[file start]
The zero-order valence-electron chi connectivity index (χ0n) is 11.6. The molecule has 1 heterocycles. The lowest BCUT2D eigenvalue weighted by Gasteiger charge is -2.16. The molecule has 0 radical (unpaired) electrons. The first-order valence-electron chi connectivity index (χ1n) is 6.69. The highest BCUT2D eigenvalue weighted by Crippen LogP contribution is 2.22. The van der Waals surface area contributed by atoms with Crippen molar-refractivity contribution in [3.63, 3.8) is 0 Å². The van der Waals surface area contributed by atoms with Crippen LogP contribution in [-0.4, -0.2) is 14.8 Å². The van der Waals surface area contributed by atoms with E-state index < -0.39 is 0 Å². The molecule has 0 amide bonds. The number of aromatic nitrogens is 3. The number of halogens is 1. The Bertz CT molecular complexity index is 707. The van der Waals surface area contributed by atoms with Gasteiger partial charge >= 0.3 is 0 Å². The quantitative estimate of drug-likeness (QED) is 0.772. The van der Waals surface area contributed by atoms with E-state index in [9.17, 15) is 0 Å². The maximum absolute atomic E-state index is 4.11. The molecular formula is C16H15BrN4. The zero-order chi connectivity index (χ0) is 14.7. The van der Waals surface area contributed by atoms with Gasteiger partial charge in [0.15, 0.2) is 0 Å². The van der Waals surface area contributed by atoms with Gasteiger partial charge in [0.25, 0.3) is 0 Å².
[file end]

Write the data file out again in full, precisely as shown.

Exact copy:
The zero-order valence-electron chi connectivity index (χ0n) is 11.6. The molecule has 1 heterocycles. The lowest BCUT2D eigenvalue weighted by Gasteiger charge is -2.16. The molecule has 0 radical (unpaired) electrons. The first-order valence-electron chi connectivity index (χ1n) is 6.69. The highest BCUT2D eigenvalue weighted by Crippen LogP contribution is 2.22. The van der Waals surface area contributed by atoms with Crippen molar-refractivity contribution in [3.63, 3.8) is 0 Å². The van der Waals surface area contributed by atoms with Crippen LogP contribution in [-0.4, -0.2) is 14.8 Å². The van der Waals surface area contributed by atoms with E-state index < -0.39 is 0 Å². The molecule has 0 amide bonds. The number of aromatic nitrogens is 3. The number of halogens is 1. The Bertz CT molecular complexity index is 707. The van der Waals surface area contributed by atoms with Gasteiger partial charge >= 0.3 is 0 Å². The quantitative estimate of drug-likeness (QED) is 0.772. The van der Waals surface area contributed by atoms with E-state index in [9.17, 15) is 0 Å². The maximum absolute atomic E-state index is 4.11. The molecular formula is C16H15BrN4. The zero-order chi connectivity index (χ0) is 14.7. The van der Waals surface area contributed by atoms with Gasteiger partial charge in [0.15, 0.2) is 0 Å². The van der Waals surface area contributed by atoms with Gasteiger partial charge in [0.25, 0.3) is 0 Å².